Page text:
Google Play icon

Study tests theory that life originated at deep sea vents

Share
Posted April 9, 2014
Study tests theory that life originated at deep sea vents
Clear hot spring fluids spew from a talc structure at the Von Damm vent field, a mile and a half beneath the Caribbean Sea. The researchers show that fluids emanating from Von Damm and other hot spring areas around the global mid-ocean ridge system contain a sulfur compound, methanethiol, that is indicative of pyrolysed subsurface life. The red laser dots are 10cm apart, for scale. Photograph courtesy of the Little Hercules ROV, NOAA Okeanos Explorer Program, Mid-Cayman Rise Expedition 2011. Credit: Woods Hole Oceanographic Institution
One of the greatest mysteries facing humans is how life originated on Earth. Scientists have determined approximately when life began (roughly 3.8 billion years ago), but there is still intense debate about exactly how life began. One possibility – that simple metabolic reactions emerged near ancient seafloor hot springs, enabling the leap from a non-living to a living world – has grown in popularity in the last two decades.

Recent research by geochemists Eoghan Reeves, Jeff Seewald, and Jill McDermott at Woods Hole Oceanographic Institution (WHOI) is the first to test a fundamental assumption of this ‘metabolism first’ hypothesis, and finds that it may not have been as easy as previously assumed. Instead, their findings could provide a focus for the search for life on other planets. The work is published in Proceedings of the National Academy of Science.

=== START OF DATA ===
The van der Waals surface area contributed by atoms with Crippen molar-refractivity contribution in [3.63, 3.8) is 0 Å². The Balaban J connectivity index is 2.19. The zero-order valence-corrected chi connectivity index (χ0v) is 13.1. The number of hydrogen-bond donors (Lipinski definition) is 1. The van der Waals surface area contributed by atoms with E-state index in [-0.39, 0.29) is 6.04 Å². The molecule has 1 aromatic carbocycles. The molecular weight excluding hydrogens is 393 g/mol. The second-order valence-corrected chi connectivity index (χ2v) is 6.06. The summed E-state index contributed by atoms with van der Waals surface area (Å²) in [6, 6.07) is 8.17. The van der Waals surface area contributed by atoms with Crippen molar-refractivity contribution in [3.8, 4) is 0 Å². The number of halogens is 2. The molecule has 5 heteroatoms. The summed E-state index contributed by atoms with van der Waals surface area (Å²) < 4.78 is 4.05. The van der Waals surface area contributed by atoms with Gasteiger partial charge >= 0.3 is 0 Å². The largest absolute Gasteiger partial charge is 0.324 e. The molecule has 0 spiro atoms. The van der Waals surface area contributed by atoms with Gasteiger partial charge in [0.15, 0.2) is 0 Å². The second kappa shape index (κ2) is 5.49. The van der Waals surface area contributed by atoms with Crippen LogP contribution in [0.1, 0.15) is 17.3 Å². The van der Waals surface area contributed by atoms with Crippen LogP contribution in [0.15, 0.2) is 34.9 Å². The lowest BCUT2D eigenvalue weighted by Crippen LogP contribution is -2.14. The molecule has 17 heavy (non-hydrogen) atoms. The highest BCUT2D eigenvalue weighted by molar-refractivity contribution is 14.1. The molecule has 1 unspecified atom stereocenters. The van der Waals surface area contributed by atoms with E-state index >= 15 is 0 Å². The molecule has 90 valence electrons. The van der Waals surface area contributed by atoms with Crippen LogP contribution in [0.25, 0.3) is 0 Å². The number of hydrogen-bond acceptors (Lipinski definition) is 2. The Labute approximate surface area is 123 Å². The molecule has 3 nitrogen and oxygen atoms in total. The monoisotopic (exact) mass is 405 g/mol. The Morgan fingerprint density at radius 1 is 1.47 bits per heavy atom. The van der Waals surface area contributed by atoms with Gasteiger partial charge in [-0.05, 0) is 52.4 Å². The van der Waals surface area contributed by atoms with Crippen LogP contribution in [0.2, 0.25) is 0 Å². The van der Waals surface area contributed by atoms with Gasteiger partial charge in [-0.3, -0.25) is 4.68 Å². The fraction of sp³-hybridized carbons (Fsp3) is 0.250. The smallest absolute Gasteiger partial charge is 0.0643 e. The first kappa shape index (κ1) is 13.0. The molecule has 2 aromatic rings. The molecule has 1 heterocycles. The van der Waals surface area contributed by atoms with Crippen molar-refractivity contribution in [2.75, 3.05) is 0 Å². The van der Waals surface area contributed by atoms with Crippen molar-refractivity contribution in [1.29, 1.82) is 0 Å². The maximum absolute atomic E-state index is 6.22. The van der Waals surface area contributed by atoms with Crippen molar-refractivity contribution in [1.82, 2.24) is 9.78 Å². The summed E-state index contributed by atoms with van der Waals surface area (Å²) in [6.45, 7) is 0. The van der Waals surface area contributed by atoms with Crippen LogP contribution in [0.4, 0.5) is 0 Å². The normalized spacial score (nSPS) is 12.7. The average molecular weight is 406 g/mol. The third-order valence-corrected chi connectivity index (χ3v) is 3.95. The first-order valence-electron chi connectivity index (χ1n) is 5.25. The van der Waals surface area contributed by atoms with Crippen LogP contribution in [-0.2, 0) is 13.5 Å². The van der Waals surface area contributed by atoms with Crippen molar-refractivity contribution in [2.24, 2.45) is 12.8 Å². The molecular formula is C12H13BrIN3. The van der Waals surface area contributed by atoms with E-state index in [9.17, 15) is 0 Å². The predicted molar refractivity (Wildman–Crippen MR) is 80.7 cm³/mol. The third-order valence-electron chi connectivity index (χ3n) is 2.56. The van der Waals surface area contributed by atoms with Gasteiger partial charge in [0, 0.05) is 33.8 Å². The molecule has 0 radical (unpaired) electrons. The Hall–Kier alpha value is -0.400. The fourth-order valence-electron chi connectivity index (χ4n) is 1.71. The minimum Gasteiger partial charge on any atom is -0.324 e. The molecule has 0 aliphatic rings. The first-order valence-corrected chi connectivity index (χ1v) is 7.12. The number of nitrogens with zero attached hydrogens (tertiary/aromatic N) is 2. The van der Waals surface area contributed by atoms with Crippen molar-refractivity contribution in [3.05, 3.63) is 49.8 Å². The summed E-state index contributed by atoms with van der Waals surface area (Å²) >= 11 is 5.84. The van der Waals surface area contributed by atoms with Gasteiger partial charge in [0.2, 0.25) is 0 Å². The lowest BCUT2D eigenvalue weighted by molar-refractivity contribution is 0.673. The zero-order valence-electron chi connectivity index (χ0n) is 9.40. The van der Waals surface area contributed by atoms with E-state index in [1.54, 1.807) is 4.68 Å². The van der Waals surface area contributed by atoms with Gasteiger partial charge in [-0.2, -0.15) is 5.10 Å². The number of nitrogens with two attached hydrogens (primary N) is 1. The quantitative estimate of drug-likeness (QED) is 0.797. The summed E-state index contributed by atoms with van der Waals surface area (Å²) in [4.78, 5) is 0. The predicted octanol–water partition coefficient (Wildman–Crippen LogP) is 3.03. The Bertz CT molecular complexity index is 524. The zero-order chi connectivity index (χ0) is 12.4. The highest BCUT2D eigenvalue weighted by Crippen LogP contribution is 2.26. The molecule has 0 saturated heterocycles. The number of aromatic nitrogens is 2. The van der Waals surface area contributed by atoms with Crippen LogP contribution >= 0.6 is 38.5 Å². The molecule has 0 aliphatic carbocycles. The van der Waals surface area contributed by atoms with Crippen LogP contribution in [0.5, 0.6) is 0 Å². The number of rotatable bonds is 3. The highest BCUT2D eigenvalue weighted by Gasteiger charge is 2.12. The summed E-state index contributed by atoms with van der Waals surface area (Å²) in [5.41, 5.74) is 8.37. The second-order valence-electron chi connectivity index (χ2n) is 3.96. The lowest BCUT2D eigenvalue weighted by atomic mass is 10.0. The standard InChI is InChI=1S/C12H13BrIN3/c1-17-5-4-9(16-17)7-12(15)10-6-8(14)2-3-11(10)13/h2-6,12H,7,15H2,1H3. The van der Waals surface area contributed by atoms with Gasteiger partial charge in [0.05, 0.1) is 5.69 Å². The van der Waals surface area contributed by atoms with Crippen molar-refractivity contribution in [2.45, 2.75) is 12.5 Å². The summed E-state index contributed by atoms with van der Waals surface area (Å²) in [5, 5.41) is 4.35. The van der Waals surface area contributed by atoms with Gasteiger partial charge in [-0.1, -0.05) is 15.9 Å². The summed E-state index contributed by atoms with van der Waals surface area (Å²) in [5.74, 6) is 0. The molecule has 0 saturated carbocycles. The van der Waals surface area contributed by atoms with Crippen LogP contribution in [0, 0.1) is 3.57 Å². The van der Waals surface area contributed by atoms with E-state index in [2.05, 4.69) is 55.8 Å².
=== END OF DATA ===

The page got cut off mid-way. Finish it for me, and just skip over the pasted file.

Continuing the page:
Read more at: Phys.org

Featured news from related categories:

Technology Org App
Google Play icon
84,790 science & technology articles

Most Popular Articles

  1. Top NASA Manager Says the 2024 Moon Landing by Astronauts might not Happen (September 19, 2019)
  2. How social media altered the good parenting ideal (September 4, 2019)
  3. What's the difference between offensive and defensive hand grenades? (September 26, 2019)
  4. Just How Feasible is a Warp Drive? (September 25, 2019)
  5. NASA's Curiosity Rover Finds an Ancient Oasis on Mars (October 8, 2019)

Follow us

Facebook   Twitter   Pinterest   Tumblr   RSS   Newsletter via Email